Wednesday, July 04, 2007

Birding Expedition

I had a fun camping trip last night in celebration of a day off work, and this morning I did some hiking and four-wheeling around the Quehanna Wild Area. I wanted to see some new birds, and I got a few. I got pictures of these two, but they just weren't blog quality, so I stole these from

The first is a very common mountain bird, the Eastern Towhee. This bird is very common along the edges of the forest, so if you ride down the dirts roads in the summer you're very likely to see their distinctive black and white tails flying away from your car. I believe that these are sometimes referred to as the Roufus-Sided Towhee because of the patches under their wings. I got close enough to see a pair: the one you see here is a male. The female has a browner head. The song is distinctive as well: click here for a sample (thanks again USGS).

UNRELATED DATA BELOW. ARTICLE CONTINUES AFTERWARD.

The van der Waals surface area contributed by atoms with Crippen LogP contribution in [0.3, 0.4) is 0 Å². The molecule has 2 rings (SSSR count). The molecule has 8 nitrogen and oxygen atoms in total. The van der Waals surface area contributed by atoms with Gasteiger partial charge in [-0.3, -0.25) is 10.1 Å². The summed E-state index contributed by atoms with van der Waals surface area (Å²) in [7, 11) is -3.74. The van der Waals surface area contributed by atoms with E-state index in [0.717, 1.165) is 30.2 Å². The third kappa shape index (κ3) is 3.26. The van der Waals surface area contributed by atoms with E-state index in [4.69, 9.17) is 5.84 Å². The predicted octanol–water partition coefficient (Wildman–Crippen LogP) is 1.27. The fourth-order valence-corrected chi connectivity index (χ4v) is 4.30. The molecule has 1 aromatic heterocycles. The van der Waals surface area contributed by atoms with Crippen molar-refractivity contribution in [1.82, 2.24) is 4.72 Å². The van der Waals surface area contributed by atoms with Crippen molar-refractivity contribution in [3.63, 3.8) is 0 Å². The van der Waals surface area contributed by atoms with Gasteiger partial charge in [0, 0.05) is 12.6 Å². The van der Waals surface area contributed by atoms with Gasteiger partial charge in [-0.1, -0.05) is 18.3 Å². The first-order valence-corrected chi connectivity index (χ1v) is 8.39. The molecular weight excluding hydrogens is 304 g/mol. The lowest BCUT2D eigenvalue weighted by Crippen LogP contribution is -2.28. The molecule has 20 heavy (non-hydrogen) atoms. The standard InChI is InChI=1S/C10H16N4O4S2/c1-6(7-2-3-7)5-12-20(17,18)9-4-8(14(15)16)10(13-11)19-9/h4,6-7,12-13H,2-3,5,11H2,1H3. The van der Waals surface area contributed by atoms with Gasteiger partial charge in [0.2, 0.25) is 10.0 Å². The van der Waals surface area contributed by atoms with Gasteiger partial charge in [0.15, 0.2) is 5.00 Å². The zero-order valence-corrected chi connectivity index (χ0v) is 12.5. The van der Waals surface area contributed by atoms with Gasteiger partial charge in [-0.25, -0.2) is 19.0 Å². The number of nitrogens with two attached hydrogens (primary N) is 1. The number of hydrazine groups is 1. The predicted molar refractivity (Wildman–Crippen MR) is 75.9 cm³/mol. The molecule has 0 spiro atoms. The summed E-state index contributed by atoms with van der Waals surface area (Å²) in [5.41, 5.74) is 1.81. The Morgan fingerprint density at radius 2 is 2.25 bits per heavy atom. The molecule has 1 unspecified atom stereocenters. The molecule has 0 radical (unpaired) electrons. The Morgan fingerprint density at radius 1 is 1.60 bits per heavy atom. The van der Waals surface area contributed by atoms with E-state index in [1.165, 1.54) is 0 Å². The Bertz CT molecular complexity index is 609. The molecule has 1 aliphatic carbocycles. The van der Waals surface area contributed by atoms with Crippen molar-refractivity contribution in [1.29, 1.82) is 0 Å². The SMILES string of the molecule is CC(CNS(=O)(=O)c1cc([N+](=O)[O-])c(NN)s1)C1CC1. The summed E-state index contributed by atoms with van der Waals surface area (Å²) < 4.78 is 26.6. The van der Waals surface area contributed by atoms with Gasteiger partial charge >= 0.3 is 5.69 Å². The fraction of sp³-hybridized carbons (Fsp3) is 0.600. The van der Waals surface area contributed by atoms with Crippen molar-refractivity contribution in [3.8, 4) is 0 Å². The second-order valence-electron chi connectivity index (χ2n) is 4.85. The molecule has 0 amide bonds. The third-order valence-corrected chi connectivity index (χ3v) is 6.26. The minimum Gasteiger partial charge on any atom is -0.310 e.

The other new bird I saw was a Yellow Throated Vireo. I'd never seen a vireo before, although I'd heard them many times- probably every trip to the forest. They are noisy singers, but reclusive treetop birds. For some reason, one of these little yellow guys was down in the mountain laurel today long enough to be observed in the binoculars.

I was also able to use my bird song CD and the USGS website to identify two other bird songs, although I couldn't see either of the birds on this trip. The first was the Whippoorwill, an enthusiastic caller that comes out during the night. The other is another reclusive tree top caller with a very distinctive sound, the Veery. Click on the name to hear a sound sample.

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